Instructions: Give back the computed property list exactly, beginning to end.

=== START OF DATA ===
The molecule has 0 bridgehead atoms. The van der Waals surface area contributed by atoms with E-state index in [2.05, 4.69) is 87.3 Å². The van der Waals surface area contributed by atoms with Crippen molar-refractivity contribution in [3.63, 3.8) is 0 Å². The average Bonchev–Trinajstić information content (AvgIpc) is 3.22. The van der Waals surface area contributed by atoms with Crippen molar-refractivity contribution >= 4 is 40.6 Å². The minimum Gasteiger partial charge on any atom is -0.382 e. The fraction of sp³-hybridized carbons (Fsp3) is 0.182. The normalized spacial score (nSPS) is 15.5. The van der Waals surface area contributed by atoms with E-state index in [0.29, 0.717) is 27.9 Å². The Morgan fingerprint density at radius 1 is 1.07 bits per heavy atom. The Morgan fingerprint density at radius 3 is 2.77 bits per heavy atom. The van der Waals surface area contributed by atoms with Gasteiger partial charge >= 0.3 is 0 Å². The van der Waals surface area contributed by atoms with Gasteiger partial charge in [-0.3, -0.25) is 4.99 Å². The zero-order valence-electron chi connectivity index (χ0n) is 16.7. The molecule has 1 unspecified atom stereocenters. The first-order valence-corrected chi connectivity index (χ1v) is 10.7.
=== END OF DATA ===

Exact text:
The molecule has 0 bridgehead atoms. The van der Waals surface area contributed by atoms with E-state index in [2.05, 4.69) is 87.3 Å². The van der Waals surface area contributed by atoms with Crippen molar-refractivity contribution in [3.63, 3.8) is 0 Å². The average Bonchev–Trinajstić information content (AvgIpc) is 3.22. The van der Waals surface area contributed by atoms with Crippen molar-refractivity contribution >= 4 is 40.6 Å². The minimum Gasteiger partial charge on any atom is -0.382 e. The fraction of sp³-hybridized carbons (Fsp3) is 0.182. The normalized spacial score (nSPS) is 15.5. The van der Waals surface area contributed by atoms with E-state index in [0.29, 0.717) is 27.9 Å². The Morgan fingerprint density at radius 1 is 1.07 bits per heavy atom. The Morgan fingerprint density at radius 3 is 2.77 bits per heavy atom. The van der Waals surface area contributed by atoms with Gasteiger partial charge >= 0.3 is 0 Å². The van der Waals surface area contributed by atoms with Gasteiger partial charge in [-0.3, -0.25) is 4.99 Å². The zero-order valence-electron chi connectivity index (χ0n) is 16.7. The molecule has 1 unspecified atom stereocenters. The first-order valence-corrected chi connectivity index (χ1v) is 10.7.